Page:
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What Causes Dry Cough?

Mary McMahon
Updated Jun 04, 2024
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There are a number of reasons for a patient to develop a dry cough, ranging from the early signs of a respiratory infection to a cancerous growth in the lungs. Persistent dry coughs should be treated by a doctor, as he or she can determine the cause and recommend a treatment which will address the underlying issues. Failure to receive treatment for this kind of cough can allow an underlying problem to become quite severe, a very undesirable outcome.

Some people experience dry coughs in the early stages of a respiratory or viral infection, or when an infection is on the wane. When such infections are at their peak, the cough usually becomes productive, with coughs bringing up sputum, in contrast with a true dry cough, which tends to feel dry and rasping. People with chronic infections can develop very severe coughs which may leave the throat feeling very tender.

Irritation to the lungs or trachea is another common cause. People with asthma often have chronic dry coughs, as do smokers and people who live in areas with substantial air pollution or very dry air. A foreign body in the throat can also cause coughing as the throat experiences irritation and attempts to expel the object which does not belong. Gastroesophageal reflex disease (GERD) can also cause coughing, as the gastric juices irritate the lining of the trachea and generate coughing.

Certain medications are associated with dry coughs, in which case the cough is usually listed as a side effect. Pulmonary diseases are another common cause, as are allergies, especially seasonal allergies to pollen and other particulates which can be present in the air. Sinus problems and an issue known as postnasal drip, in which mucus accumulates in the back of the throat, are also linked with coughing, although more commonly people with sinus problems cough up mucus.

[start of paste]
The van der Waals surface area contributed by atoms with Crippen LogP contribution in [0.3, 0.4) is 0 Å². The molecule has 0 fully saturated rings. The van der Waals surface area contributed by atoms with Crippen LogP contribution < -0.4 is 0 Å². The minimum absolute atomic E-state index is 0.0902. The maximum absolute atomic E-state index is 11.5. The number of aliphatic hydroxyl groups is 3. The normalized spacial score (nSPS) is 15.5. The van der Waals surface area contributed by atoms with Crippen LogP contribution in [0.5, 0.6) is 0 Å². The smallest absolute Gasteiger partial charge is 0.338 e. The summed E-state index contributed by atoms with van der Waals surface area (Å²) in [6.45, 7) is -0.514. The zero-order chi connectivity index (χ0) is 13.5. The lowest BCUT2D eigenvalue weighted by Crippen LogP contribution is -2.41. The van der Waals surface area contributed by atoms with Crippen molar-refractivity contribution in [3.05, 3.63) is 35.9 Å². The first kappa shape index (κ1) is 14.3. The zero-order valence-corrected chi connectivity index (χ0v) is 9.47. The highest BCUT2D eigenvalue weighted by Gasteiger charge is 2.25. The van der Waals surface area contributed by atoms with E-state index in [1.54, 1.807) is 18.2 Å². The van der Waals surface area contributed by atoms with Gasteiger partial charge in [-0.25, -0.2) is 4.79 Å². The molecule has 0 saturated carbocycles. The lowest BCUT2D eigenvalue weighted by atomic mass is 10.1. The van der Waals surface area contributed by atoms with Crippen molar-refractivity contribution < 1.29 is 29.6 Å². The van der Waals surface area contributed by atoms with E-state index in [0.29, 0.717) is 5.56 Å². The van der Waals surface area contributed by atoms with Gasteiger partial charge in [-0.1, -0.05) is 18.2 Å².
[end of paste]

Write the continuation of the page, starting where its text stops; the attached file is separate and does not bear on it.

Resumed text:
A rasping, hacking cough can be extremely irritating and frustrating, not just for the patient, but for the people he or she lives and works around. Coughing is a sign that something in the respiratory system is distressed or not working properly, and it indicates that a trip to the doctor is necessary. There may be cases in which no treatment is available, but going to the doctor is still important, so that he or she can determine the cause of the coughing. Doctors may also be able to provide suggestions which can help to alleviate the cough, even if it cannot be cured.

The Health Board is dedicated to providing accurate and trustworthy information. We carefully select reputable sources and employ a rigorous fact-checking process to maintain the highest standards. To learn more about our commitment to accuracy, read our editorial process.
Mary McMahon
By Mary McMahon

Ever since she began contributing to the site several years ago, Mary has embraced the exciting challenge of being a The Health Board researcher and writer. Mary has a liberal arts degree from Goddard College and spends her free time reading, cooking, and exploring the great outdoors.

Discussion Comments
By anon336886 — On Jun 01, 2013

I have had a cough for the past six years. Some days it disappears,but many days it doesn't. I have a very strong cough when I'm in a dusty atmosphere.

Every day, I used to cough whenever I sat down. If I play, I don't feel like coughing. Two hours after playing again, I am coughing. Please help me with this matter. I frequently used Lamont. It's a allergy cough tablet.

By kawsaralam — On Feb 19, 2013

For almost one year, I have had a deep cough three or four times every day from my lungs.

I drink three or four liters of water daily and

have not smoked in over a year, but I'm still having this cough three or four times every day. Please advise how I can clear this up.

By giddion — On Nov 05, 2012

The best medicine for a dry cough is menthol cough drops. You can buy them in fruity flavors so that they are enjoyable to use, and they instantly soothe a dry cough.

I use them when I have a cold or any sort of throat irritation that makes me cough. The menthol opens up my sinuses and the drops moisturize and coat my throat with soothing agents.

By DylanB — On Nov 04, 2012